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There are several reasons why people choose to use container gardens. They may have limited garden space, or no garden at all, but a balcony or patio that is suitable for this type of gardening. The gardener may have limited mobility due to age or disability, and a container garden brings them the joy of gardening. Container gardens are manageable, allowing a person with limited time to let their green fingers be satisfied. For people who have had constant problems with their garden soil container gardens can be a welcome relief, and they can add attraction to otherwise dull areas. Those people who have a garden, but no plot for growing vegetables also feel rewarded.
There are several factors to be taken into account when assembling container gardens. The first is what sort of container you should use. Basically you can use anything be it plastic, wood or clay, providing it is large enough to support the vegetable or plant when it is fully grown, and that it has sufficient holes in the bottom to allow for good drainage. Allow 6 to 8 inches of depth so the roots can fully establish themselves. Material type is down to personal preference. Some prefer clay because it looks traditional, whereas others prefer the lightweight characteristics of plastic.
Garden soil is unsuitable for the container garden as it is too heavy and does not allow air to the roots. Because the roots need air, the soil needs to be lightweight. One option is to go and buy some packaged potting soil. Alternatively you could make up your own by combining 2 parts sandy loam soil with 1 part sphagnum peat moss and one part builder’s sand.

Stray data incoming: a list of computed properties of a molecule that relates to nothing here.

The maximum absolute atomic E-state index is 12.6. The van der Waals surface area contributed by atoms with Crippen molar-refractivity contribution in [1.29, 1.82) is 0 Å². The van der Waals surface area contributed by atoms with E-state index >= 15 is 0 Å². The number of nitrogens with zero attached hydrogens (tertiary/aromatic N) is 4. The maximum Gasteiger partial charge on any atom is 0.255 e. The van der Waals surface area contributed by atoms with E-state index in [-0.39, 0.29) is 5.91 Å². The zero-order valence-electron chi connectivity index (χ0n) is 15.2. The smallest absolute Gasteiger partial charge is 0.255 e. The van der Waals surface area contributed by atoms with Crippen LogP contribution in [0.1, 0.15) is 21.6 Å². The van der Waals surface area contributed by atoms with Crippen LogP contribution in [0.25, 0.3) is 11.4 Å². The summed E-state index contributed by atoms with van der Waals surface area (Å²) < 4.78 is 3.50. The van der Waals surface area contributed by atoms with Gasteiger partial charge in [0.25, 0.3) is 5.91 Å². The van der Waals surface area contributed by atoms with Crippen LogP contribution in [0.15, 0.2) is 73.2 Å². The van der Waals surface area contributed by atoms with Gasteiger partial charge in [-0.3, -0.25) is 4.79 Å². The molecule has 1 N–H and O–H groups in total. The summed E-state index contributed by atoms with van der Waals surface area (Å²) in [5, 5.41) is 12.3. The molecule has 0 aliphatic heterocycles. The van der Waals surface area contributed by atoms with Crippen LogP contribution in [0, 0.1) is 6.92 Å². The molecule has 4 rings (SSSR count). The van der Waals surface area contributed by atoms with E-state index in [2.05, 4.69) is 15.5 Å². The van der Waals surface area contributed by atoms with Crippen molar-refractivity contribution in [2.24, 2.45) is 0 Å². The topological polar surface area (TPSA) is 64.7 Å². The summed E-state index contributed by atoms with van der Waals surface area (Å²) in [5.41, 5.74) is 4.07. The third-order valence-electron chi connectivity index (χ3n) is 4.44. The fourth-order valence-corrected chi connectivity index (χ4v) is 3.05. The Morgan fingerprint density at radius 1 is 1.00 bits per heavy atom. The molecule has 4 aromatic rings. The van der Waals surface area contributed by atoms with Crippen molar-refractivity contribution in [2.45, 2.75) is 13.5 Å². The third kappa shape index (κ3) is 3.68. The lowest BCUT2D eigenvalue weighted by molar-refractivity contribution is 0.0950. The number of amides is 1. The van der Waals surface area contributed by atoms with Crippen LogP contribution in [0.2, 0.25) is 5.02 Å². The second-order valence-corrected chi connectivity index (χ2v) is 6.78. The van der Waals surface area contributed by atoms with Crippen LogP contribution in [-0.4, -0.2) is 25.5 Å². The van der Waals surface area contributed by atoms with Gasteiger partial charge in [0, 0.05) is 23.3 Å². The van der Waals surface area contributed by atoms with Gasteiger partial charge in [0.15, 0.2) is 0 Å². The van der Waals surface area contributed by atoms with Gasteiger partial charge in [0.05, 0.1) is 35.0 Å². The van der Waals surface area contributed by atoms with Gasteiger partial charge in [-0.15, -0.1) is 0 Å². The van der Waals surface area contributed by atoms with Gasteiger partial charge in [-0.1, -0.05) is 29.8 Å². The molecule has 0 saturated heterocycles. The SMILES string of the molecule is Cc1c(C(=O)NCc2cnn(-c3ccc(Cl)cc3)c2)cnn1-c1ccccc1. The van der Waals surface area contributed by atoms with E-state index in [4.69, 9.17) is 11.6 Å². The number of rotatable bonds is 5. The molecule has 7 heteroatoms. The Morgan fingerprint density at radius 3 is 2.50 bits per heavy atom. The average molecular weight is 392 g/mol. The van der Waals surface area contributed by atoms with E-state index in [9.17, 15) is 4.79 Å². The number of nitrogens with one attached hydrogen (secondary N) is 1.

Because container gardens are made up of a relatively small volume of soil they need to be watered regularly, as they can dry out quickly. Do not let them stand in water though. A good method of preventing the top from drying out is by covering it with a layer of mulch. If you are in any doubt as to the dryness of the soil you can test it by digging your finger into it. Guidelines may have to be sought for how much to water specific plants and vegetables.
If you buy your soil pre-packed then it should have enough fertilizer for about 8 weeks. If you need to use fertilizer after this then use every 4 weeks and dilute to one quarter of the stated dose.
Many different vegetables can be grown in container gardens. Tomatoes work very well with Red Robin and Florida Petite being excellent varieties to use. Carrots and lettuce are good vegetables to grow as they take up little space. Peppers, like tomatoes bear fruit over time, so are another very good choice.
Take your first step into the world of container gardens and learn that they can be just as rewarding as their larger companions!